Posts Tagged unittest
As we all know, unit test has been a crucial part of software development. I feel I was walking on ice if I was coding without writing tests. But even if we have unit tests, things may still go wrong if the tests have bad coverage. Fortunately, there are many tools today to help us analyze our code and give us every detail of the quality of our unit tests. GNU gcov is such a tool for code compiled with GCC.
gcov is very easy to use. If you’re developing a C/C++ project, all you have to do is to compile your project with “-g -O0 –coverage”. “–coverage” is a synonym for-fprofile-arcs, -ftest-coverage(compiling) and-lgcov(linking). This tells the compiler to generate additional information and code needed by gcov.
OK, let’s run our tests. GCC will generate a bunch of files(profiles) that will be used later. These files know how your tests was executed and record many information such as arc transition counts and some summary information. Now we’re ready to view our test coverage now with gcov. But gcov doesn’t give us a report that is easy to read and it’s not convenient. Here comes the tool called “LCOV”.
Recently I started working on the libbash project. I will write several articles talking about it in future. Now I’d just like to write something about the problem we encountered during development.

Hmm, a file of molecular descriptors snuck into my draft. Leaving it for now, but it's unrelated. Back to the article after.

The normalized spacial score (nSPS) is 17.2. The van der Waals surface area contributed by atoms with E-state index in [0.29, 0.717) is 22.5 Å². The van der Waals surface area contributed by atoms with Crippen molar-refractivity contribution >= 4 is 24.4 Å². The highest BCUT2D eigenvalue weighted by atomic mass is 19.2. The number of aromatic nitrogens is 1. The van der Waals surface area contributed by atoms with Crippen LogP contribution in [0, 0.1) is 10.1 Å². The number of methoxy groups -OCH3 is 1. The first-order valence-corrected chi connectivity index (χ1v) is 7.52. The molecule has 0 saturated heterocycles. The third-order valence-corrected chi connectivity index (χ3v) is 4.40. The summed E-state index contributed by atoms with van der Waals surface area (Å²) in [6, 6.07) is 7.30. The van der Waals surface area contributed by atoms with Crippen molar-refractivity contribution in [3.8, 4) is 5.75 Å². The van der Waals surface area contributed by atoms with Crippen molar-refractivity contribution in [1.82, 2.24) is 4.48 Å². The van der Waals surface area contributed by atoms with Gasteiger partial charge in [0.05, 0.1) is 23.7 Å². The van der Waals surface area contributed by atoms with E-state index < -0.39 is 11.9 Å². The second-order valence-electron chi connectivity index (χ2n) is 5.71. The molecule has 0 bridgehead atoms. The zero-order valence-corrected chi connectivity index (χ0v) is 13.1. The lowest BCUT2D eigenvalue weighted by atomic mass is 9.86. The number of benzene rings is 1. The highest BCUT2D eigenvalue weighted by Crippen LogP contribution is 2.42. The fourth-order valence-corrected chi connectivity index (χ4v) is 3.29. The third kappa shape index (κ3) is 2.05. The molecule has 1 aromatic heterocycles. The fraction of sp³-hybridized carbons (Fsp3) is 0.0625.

Our project will be a shared library. The C++ visibility support could improve the overall performance. Put simply, it hides most of the ELF symbols which would have previously (and unnecessarily) been public. Well it’s good for the library, it’s not good for unit tests(namely gtest) because they need to know the symbols.
Of course we don’t want the unit tests to be part of our library. So we need to find some way to let the unit test know the symbols and separate them into different automake targets. Our first solution is to use hidden visibility for the library and create an internal target with default visibility for the unit test. However, that requires compiling the source code twice. Finally Petteri Räty come with a solution (He is too busy to write a post :P):
lib_LTLIBRARIES = libcppbash.la
libcppbash_la_SOURCES = blah
libcppbash_la_CXXFLAGS = $(AM_CXXFLAGS) -fvisibility=hidden -fvisibility-inlines-hidden
cppunittests_SOURCES = blah
cppunittests_LDADD = libcppbash.la $(GTEST_LIBS)
cppunittests_LDFLAGS = -static
Here’s his explanation:
libtool by default builds both a shared and a static library for our project. This is why you see it building things twice (with PIC and without). Giving -static to libtool is just telling it to use the static version. Using the static version means everything ends up in the unit test binaries.